That’s the wrestling equivalent of the “He’s behind you!” in a pantomime. Imagine going to a pantomime and there not being a “He’s behind you!” spot! Nobody does anything like that anymore. Instead, we’ll just get the same headlock spot but without the entertainment aspect of the spot. Which sounds absolutely ridiculous, but that’s exactly what happens nowadays. Wrestlers do the same spots as in the older days except they take the crowd participation part out of them.

Rules are there for a reason. In society, it’s to maintain law and order but in entertainment mediums it’s to prompt viewers to root for and against a pair of characters. You have a babyface who is the good guy that we as viewers (theoretically) want to root for and see come out victorious. They play by the rules and want to win fair and square because that’s an honorable character trait. Then the heel refuses to battle the babyface with an even hand, breaks the rules, and thus makes the babyface the underdog having to fight from behind overcoming adversity. Outcome of this formula? You root even harder for the babyface to win and the crowds are engaged and participating during the match by reacting to the heel’s chicanery. Or, in other words, I’m a happier viewer watching a more engaged and lively product and I’m more likely to spend more money on the promotion.

And there’s all sorts of ways that heels can cheat and make themselves unlikeable that aren’t limited to putting your feet on the ropes or grabbing the trunks for the finish. Use the ropes for leverage, milk the five count before you release (how has nobody stolen Danielson’s I HAVE TILL FIVE REFEREE shtick yet?), be a dick to the referee, trash talk your opponent, mock and goad the crowd, use a manager as a distraction, double team behind the referee’s back – and they’ll all get a reaction out of the live crowd (assuming you’re not a dead on arrival act) as evident by decades of wrestling history.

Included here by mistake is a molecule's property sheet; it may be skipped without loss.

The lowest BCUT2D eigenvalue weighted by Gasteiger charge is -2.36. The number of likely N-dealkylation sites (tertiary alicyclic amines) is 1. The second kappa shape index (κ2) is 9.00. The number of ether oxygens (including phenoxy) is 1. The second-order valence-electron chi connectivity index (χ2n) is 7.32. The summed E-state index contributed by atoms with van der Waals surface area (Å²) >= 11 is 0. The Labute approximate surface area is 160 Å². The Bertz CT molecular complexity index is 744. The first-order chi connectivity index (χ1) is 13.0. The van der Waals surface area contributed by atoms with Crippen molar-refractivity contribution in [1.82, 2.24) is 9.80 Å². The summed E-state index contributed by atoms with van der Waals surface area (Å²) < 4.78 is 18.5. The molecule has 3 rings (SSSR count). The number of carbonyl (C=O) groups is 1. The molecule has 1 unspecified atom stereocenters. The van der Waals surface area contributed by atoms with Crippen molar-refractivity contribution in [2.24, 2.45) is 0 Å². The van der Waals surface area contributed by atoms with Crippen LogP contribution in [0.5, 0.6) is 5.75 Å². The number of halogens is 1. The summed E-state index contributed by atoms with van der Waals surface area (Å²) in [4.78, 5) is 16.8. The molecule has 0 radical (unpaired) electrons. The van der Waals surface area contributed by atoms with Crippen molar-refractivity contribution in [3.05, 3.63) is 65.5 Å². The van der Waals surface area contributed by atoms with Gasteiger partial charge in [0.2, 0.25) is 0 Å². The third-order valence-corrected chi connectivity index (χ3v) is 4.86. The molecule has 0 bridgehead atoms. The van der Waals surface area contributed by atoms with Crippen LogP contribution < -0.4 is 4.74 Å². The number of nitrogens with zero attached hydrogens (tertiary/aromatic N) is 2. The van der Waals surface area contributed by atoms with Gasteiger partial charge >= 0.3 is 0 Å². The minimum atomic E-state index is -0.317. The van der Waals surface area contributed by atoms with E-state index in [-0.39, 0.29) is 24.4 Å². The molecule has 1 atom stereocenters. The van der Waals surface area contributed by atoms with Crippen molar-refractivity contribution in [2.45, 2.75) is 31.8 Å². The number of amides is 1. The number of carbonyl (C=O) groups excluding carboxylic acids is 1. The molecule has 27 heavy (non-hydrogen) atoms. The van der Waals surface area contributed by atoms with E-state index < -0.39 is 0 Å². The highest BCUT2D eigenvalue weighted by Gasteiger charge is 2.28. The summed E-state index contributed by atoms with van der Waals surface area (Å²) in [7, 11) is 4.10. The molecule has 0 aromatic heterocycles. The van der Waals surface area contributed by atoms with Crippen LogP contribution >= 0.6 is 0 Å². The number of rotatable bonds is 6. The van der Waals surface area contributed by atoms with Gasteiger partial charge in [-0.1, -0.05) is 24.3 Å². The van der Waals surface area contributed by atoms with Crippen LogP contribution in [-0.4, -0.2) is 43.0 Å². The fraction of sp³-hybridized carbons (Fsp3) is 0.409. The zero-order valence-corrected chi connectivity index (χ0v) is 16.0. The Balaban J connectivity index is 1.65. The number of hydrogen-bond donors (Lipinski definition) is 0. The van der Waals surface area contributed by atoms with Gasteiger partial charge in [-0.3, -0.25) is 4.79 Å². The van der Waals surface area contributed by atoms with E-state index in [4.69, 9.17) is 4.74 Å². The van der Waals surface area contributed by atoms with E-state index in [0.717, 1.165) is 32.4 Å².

But the rules have to be respected in order for any of the heels to get any heat by breaking them. If a heel cheats to screw the babyface out of a victory, then the babyface has to be mad about it. If they just brush it off or shift the blame onto themselves then after seeing that, I’m going to be less inclined to get angry at the heel breaking the rules in a match against you because, well, if you don’t care then why should I? The heel also needs to milk their cheating for all it’s worth. Come out the following show and act like you didn’t cheat at all, proclaim yourself to be the better wrestler, be full of shit!

And the most important one, the announcers have GOT TO put over breaking the rules as a villainous thing to do. No more Michael Cole describing Gallows & Anderson cheating to retain the titles as “now that was teamwork!” or Booker T proclaiming as a babyface “you gotta do what ya gotta do.” If I’m Gallows & Anderson and I watch that match at Fastlane back and hear Cole calling putting over their cheating as smart tag team work, I’m blowing a gasket at him after the show for completely undermining their work. It’s essentially a massive show of disrespect for the babyface commentator to compliment the performance of the heel when they’re trying to get people to dislike them. It’d be like watching a performance of a great tragedy story at the theatre and laughing your way through it.

And if I’m Enzo Amore, I’m fuming with Cole as well for making him look worse by shitting all over his out for losing the match. The heels cheating to get the win is (a) to try and get heat on the heels and (b) to protect the babyface in defeat by not proving that they’re a lesser competitor than the heel. In one sentence Michael Cole at Fastlane undercut both of those objectives and helped ensure that no viewer became emotionally invested in the story those two teams were trying to tell.